IDLIB GOVERNORATE / NORTH AND EAST SYRIA – As temperatures drop across much of Syria, snow blanketing parts of the country, the country’s over 6 million IDPs suffer in camps and temporary shelters, unsure of what the future holds for them.
According to the U.N. Office for the Coordination of Humanitarian Affairs (UNOCHA), an estimated 5.9 million Syrian’s were displaced as of August 2019, before the Turkish invasion of North Syria that displaced an estimated 300,000 and the Syrian regime offensive in Idlib that has displaced an estimated 700,000. Many of those displaced in both events have already been displaced one or more times.
The displacement in Idlib comes as hostilities between the Syrian regime and Turkey escalate. Since the beginning of the offensive to retake Idlib, Turkish support for the remaining opposition groups has increased, with the Turkish military increasingly getting directly involved.
On Monday, five Turkish soldiers were killed by Syrian shelling.
Many of those being displaced in Idlib were previously displaced from Ghouta, Damascus, Daraa, and Homs. Others are being displaced for the first time.
In North Syria, Turkish-backed forces continue to shell the areas around Tel Rifaat, hitting military and civilian targets alike. Upwards of 100,000 people displaced from Turkey’s invasion of Afrin in January 2018 shelter in Tel Rifaat and its countryside. Many more have been displaced to other parts of Syria.
Turkey’s October 2019 invasion of Tel Abyad and Rish Ayno (Ras al-Ain) and the adjoining area displaced 300,000. Though the front line in the region has stabilized, most of the displaced cannot return home due to constant shelling and probing attacks by the Turkish occupation forces.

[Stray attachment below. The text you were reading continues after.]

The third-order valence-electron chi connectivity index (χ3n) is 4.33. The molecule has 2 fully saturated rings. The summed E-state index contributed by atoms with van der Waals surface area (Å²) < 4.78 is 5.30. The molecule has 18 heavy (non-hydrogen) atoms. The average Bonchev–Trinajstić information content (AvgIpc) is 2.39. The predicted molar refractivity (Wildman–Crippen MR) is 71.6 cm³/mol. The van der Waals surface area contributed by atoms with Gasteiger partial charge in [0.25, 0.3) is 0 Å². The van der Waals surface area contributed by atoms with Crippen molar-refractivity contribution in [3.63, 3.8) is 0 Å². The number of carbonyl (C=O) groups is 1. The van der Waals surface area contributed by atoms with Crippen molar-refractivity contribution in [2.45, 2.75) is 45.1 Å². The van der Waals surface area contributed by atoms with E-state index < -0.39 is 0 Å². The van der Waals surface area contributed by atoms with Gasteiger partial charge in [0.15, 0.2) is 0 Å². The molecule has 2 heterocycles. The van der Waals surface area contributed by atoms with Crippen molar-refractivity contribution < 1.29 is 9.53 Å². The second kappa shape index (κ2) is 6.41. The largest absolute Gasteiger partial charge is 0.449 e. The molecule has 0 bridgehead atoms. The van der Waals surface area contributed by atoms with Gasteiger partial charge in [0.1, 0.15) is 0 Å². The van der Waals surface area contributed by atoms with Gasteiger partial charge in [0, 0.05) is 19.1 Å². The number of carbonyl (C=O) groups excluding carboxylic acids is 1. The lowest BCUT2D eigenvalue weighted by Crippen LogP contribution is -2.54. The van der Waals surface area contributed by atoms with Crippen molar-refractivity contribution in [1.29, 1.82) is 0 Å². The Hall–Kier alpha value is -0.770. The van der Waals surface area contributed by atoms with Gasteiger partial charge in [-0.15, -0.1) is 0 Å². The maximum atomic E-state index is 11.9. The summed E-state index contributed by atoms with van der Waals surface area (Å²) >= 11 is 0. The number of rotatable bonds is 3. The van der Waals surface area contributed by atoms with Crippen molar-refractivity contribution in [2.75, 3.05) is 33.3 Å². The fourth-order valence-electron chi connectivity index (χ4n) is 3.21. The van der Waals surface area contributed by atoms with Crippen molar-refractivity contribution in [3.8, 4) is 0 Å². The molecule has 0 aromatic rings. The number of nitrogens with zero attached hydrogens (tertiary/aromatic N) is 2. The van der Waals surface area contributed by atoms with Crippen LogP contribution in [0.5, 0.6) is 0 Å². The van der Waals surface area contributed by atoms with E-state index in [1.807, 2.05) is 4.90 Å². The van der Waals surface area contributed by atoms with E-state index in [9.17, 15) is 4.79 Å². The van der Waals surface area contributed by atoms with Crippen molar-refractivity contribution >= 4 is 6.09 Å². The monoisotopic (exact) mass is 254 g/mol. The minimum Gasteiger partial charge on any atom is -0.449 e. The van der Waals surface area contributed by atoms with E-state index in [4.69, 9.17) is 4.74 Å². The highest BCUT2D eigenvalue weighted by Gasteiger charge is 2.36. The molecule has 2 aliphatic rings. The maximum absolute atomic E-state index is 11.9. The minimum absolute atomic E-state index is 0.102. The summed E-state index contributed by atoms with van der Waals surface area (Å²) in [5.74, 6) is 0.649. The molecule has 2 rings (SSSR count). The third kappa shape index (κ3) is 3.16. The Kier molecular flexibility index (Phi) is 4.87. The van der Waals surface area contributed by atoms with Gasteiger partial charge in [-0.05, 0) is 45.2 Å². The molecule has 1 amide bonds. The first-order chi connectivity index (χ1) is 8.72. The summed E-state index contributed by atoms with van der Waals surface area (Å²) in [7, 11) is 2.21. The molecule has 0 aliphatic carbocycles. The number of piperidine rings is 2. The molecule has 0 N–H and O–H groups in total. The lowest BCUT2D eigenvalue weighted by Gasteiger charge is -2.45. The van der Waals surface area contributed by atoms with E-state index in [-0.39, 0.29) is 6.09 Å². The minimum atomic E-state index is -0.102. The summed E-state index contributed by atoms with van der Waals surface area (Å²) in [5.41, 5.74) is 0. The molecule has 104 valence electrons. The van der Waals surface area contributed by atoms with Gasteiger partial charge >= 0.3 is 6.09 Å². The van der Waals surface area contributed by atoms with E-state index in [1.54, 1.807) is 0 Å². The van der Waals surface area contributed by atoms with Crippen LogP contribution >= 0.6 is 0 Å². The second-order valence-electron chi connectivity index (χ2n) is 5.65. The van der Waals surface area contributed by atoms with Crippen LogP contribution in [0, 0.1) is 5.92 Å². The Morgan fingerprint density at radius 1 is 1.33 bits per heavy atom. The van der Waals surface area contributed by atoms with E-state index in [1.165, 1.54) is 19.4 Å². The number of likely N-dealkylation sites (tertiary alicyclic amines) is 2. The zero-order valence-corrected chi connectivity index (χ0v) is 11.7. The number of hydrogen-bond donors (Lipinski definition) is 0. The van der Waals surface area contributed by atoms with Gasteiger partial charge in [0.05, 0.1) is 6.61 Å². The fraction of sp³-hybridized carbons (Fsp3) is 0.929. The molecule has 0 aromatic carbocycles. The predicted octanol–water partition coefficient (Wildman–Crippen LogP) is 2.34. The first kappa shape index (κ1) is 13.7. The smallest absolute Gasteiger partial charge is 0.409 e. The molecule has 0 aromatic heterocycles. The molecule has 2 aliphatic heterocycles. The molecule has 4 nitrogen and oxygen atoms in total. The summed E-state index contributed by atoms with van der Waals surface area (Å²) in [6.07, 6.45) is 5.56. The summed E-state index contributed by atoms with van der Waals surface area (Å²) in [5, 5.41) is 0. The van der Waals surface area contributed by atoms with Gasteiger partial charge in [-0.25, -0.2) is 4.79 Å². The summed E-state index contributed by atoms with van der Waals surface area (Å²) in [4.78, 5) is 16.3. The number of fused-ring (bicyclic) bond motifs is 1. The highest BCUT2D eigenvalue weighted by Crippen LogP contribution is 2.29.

Those who chose to remain in the occupied cities have been subjected to routine harassment, theft, and other more serious human rights abuses by the occupying factions. Several thousand people, mostly the families of the occupation factions, have settled in the homes of the displaced.
The conditions for IDPs are difficult throughout the country. Access to humanitarian aid is significantly decreased due to the failure of the U.N. Security Council to pass a comprehensive extension of border deliveries. The price of domestic goods has also increased as an economic crisis sees the Syrian Pound trading with the U.S. Dollar at a rate over 1,000:1.
International organizations have warned of a humanitarian catastrophe due to the massive wave of displacement.
The majority of those displaced from Idlib have headed to make-shift settlements near the Turkish border. Many of the displaced could not find tents to shelter in, or even homes for rent, and are forced to remain in olive fields, cars, or abandoned buildings.
The Turkish government, straining to accommodate the displaced Syrian’s already across te border, are reluctant to let more cross the border. In the months prior to the current crisis, Turkish police were routinely arresting Syrians and deporting them back to Syria.
“This is, from our initial analysis, the largest number of people displaced in a single period since the Syrian crisis began almost nine years ago,” stated the regional spokesperson for UNOCHA, noting that 689,000 people have been displaced from the neighboring cities of Idlib and Aleppo since the beginning of December 2019.